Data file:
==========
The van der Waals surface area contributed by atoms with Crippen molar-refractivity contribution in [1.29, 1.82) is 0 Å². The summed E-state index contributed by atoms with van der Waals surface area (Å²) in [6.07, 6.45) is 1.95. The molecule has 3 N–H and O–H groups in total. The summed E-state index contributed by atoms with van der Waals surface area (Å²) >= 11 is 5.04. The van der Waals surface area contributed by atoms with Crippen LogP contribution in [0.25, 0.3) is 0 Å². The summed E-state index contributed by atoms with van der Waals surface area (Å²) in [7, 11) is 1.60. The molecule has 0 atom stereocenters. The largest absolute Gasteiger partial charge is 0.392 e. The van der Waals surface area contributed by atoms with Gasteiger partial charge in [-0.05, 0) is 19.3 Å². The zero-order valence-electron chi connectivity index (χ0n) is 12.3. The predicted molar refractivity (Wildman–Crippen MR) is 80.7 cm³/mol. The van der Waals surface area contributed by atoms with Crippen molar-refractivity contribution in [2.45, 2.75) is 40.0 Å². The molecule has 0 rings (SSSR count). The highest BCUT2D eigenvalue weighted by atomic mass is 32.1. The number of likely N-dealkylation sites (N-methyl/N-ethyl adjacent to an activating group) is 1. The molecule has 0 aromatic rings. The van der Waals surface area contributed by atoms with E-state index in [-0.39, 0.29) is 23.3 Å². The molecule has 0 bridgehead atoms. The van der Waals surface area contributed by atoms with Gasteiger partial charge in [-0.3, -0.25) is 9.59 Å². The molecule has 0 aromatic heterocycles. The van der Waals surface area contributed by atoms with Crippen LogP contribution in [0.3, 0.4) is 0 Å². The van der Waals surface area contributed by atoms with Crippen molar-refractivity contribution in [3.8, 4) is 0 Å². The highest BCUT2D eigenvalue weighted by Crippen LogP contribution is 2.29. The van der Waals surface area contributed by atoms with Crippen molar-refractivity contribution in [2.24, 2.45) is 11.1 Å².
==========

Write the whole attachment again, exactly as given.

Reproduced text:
The van der Waals surface area contributed by atoms with Crippen molar-refractivity contribution in [1.29, 1.82) is 0 Å². The summed E-state index contributed by atoms with van der Waals surface area (Å²) in [6.07, 6.45) is 1.95. The molecule has 3 N–H and O–H groups in total. The summed E-state index contributed by atoms with van der Waals surface area (Å²) >= 11 is 5.04. The van der Waals surface area contributed by atoms with Crippen LogP contribution in [0.25, 0.3) is 0 Å². The summed E-state index contributed by atoms with van der Waals surface area (Å²) in [7, 11) is 1.60. The molecule has 0 atom stereocenters. The largest absolute Gasteiger partial charge is 0.392 e. The van der Waals surface area contributed by atoms with Gasteiger partial charge in [-0.05, 0) is 19.3 Å². The zero-order valence-electron chi connectivity index (χ0n) is 12.3. The predicted molar refractivity (Wildman–Crippen MR) is 80.7 cm³/mol. The van der Waals surface area contributed by atoms with Crippen molar-refractivity contribution in [2.45, 2.75) is 40.0 Å². The molecule has 0 rings (SSSR count). The highest BCUT2D eigenvalue weighted by atomic mass is 32.1. The number of likely N-dealkylation sites (N-methyl/N-ethyl adjacent to an activating group) is 1. The molecule has 0 aromatic rings. The van der Waals surface area contributed by atoms with E-state index in [-0.39, 0.29) is 23.3 Å². The molecule has 0 bridgehead atoms. The van der Waals surface area contributed by atoms with Gasteiger partial charge in [-0.3, -0.25) is 9.59 Å². The molecule has 0 aromatic heterocycles. The van der Waals surface area contributed by atoms with Crippen LogP contribution in [0.3, 0.4) is 0 Å². The van der Waals surface area contributed by atoms with Crippen molar-refractivity contribution in [3.8, 4) is 0 Å². The highest BCUT2D eigenvalue weighted by Crippen LogP contribution is 2.29. The van der Waals surface area contributed by atoms with Crippen molar-refractivity contribution in [2.24, 2.45) is 11.1 Å².